As Sen. Debbie Stabenow (D-MN), the Ranking Member of the Senate Agriculture Committee, noted during the 2014 farm bill debate: “The farmer gets a bill, not a check, with crop insurance…and they don’t get help unless they really need it.”

In other words, farmers do not use crop insurance to make a profit. Farmers benefit, not from disasters, but from good weather and bountiful harvests.

And when they do receive an indemnity to help offset part of a loss, their insurance guarantees in the future may go down and their premium rates may go up. Furthermore, crop insurance, just like other forms of insurance, has deductibles so farmers must shoulder a considerable loss – typically around 25 percent for buy-up coverage policies – before indemnities begin. In 2012, for example, those deductible losses were $12.7 billion.  In 2015, those deductible losses were more than $8 billion.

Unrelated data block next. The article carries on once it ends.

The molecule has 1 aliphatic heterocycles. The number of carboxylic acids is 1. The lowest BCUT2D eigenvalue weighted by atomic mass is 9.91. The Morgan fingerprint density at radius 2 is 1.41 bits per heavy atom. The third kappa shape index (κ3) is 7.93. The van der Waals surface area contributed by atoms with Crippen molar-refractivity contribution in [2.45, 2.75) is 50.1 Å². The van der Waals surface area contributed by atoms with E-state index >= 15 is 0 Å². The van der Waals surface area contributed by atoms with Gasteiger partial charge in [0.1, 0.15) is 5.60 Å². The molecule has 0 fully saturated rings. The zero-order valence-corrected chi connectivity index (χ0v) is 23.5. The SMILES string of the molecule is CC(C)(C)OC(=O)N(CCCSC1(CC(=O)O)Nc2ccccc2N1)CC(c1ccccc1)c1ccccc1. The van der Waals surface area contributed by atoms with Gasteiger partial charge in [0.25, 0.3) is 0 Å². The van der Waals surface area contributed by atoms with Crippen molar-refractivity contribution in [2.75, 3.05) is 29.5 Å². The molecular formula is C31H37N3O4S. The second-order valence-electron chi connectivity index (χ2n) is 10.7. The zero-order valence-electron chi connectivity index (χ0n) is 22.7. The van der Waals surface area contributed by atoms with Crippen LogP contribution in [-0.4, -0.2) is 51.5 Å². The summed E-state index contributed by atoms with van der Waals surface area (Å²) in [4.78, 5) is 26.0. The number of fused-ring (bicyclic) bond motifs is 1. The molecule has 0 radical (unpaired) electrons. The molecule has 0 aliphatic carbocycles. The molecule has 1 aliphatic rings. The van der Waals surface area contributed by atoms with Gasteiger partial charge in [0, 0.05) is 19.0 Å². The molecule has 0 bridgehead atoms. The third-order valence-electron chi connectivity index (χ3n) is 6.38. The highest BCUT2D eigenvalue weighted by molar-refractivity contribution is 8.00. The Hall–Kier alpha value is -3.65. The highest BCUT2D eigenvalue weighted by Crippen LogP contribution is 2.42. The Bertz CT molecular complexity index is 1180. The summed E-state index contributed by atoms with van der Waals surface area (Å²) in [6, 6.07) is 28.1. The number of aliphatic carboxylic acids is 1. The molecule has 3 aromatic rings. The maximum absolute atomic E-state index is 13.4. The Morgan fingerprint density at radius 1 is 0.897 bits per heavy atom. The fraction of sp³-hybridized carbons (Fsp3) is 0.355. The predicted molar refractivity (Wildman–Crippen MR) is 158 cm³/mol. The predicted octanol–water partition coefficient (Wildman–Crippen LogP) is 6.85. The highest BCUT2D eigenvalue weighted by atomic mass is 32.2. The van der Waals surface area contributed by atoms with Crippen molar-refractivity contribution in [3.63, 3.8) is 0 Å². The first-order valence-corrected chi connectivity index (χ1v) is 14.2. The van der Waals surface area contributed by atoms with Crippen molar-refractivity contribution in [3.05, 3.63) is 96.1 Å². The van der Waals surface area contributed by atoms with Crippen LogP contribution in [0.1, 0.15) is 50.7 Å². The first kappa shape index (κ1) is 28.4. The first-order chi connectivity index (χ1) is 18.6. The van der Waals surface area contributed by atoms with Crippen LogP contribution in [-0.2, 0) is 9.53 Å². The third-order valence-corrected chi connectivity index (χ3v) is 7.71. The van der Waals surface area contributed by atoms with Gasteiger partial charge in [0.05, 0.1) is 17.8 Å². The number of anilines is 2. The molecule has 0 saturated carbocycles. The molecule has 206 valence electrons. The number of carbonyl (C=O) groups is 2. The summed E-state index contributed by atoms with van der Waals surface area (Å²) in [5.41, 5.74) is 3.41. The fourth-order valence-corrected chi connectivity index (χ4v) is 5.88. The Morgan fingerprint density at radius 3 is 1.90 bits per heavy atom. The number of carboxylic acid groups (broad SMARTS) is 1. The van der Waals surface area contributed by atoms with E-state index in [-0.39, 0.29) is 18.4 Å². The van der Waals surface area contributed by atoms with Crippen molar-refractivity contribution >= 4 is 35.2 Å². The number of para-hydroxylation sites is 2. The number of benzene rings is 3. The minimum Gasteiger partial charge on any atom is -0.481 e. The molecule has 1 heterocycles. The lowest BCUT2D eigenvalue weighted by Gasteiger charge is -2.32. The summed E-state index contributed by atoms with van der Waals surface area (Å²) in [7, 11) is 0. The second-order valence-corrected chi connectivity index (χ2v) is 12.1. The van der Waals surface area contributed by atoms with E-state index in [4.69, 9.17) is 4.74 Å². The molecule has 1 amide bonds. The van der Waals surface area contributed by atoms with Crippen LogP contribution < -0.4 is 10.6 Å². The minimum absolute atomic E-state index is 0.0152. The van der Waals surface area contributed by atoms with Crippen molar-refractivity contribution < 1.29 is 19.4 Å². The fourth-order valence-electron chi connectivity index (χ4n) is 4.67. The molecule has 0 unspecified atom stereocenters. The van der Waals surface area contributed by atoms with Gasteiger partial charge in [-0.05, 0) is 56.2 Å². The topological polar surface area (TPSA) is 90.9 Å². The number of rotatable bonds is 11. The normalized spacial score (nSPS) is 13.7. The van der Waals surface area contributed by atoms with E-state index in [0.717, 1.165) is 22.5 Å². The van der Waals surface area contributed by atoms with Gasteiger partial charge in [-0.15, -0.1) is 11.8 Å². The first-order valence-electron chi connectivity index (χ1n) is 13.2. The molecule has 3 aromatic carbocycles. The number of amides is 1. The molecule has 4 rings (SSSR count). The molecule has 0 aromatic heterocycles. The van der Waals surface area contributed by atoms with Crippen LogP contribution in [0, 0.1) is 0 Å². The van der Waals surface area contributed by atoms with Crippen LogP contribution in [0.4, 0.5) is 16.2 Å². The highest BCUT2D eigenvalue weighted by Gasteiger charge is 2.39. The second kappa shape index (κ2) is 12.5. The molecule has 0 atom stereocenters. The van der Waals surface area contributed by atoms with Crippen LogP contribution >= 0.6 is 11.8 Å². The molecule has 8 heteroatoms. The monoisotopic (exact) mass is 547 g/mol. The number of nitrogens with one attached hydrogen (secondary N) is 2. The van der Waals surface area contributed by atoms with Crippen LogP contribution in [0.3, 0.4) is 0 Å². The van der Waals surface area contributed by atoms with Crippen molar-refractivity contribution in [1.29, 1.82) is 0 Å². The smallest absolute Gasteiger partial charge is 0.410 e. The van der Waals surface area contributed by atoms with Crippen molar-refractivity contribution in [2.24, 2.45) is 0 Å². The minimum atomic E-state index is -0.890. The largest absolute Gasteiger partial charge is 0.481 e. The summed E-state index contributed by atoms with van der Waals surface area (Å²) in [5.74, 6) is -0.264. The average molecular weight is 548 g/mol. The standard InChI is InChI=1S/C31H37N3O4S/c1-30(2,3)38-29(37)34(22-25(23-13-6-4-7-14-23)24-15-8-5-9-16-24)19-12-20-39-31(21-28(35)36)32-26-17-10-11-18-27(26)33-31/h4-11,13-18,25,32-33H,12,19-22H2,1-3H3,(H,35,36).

While most farmers purchase crop insurance annually, only a small portion of them collect indemnities in an average year. For example, while more than 1.1 million policies were purchased by farmers in 2017, only 308,000 were indemnified. Even in 2012, one of the worst droughts to occur since the 50’s, 1.17 million policies were purchased by farmers and 495,000 (42 percent) were indemnified.

View a video of farmers responding to critics’ charge that they are “praying for drought, not praying for rain,” here.

* Updated July 2019